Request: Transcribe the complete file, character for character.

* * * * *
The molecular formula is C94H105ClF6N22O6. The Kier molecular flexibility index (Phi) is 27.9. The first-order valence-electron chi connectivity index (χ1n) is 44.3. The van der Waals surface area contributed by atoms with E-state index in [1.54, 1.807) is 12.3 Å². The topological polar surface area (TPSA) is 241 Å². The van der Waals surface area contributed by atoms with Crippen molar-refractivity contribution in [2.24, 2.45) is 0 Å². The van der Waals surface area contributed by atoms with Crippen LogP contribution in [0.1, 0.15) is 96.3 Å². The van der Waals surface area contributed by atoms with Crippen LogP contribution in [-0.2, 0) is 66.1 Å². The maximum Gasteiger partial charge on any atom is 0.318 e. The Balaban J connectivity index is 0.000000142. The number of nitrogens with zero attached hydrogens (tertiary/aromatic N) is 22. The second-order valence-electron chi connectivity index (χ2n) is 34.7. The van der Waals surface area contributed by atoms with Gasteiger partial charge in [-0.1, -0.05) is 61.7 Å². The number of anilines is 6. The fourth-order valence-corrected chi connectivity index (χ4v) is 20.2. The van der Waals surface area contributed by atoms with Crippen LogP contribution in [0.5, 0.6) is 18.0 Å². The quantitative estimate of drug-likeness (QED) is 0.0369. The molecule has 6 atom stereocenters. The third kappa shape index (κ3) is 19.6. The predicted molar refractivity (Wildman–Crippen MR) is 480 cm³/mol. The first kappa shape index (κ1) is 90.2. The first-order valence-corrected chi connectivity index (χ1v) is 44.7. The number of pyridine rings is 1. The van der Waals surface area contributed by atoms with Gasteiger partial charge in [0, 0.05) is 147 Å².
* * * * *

The molecular formula is C94H105ClF6N22O6. The Kier molecular flexibility index (Phi) is 27.9. The first-order valence-electron chi connectivity index (χ1n) is 44.3. The van der Waals surface area contributed by atoms with E-state index in [1.54, 1.807) is 12.3 Å². The topological polar surface area (TPSA) is 241 Å². The van der Waals surface area contributed by atoms with Crippen molar-refractivity contribution in [2.24, 2.45) is 0 Å². The van der Waals surface area contributed by atoms with Crippen LogP contribution in [0.1, 0.15) is 96.3 Å². The van der Waals surface area contributed by atoms with Crippen LogP contribution in [-0.2, 0) is 66.1 Å². The maximum Gasteiger partial charge on any atom is 0.318 e. The Balaban J connectivity index is 0.000000142. The number of nitrogens with zero attached hydrogens (tertiary/aromatic N) is 22. The second-order valence-electron chi connectivity index (χ2n) is 34.7. The van der Waals surface area contributed by atoms with Gasteiger partial charge in [-0.1, -0.05) is 61.7 Å². The number of anilines is 6. The fourth-order valence-corrected chi connectivity index (χ4v) is 20.2. The van der Waals surface area contributed by atoms with Crippen LogP contribution in [0.5, 0.6) is 18.0 Å². The quantitative estimate of drug-likeness (QED) is 0.0369. The molecule has 6 atom stereocenters. The third kappa shape index (κ3) is 19.6. The predicted molar refractivity (Wildman–Crippen MR) is 480 cm³/mol. The first kappa shape index (κ1) is 90.2. The first-order valence-corrected chi connectivity index (χ1v) is 44.7. The number of pyridine rings is 1. The van der Waals surface area contributed by atoms with Gasteiger partial charge in [0, 0.05) is 147 Å².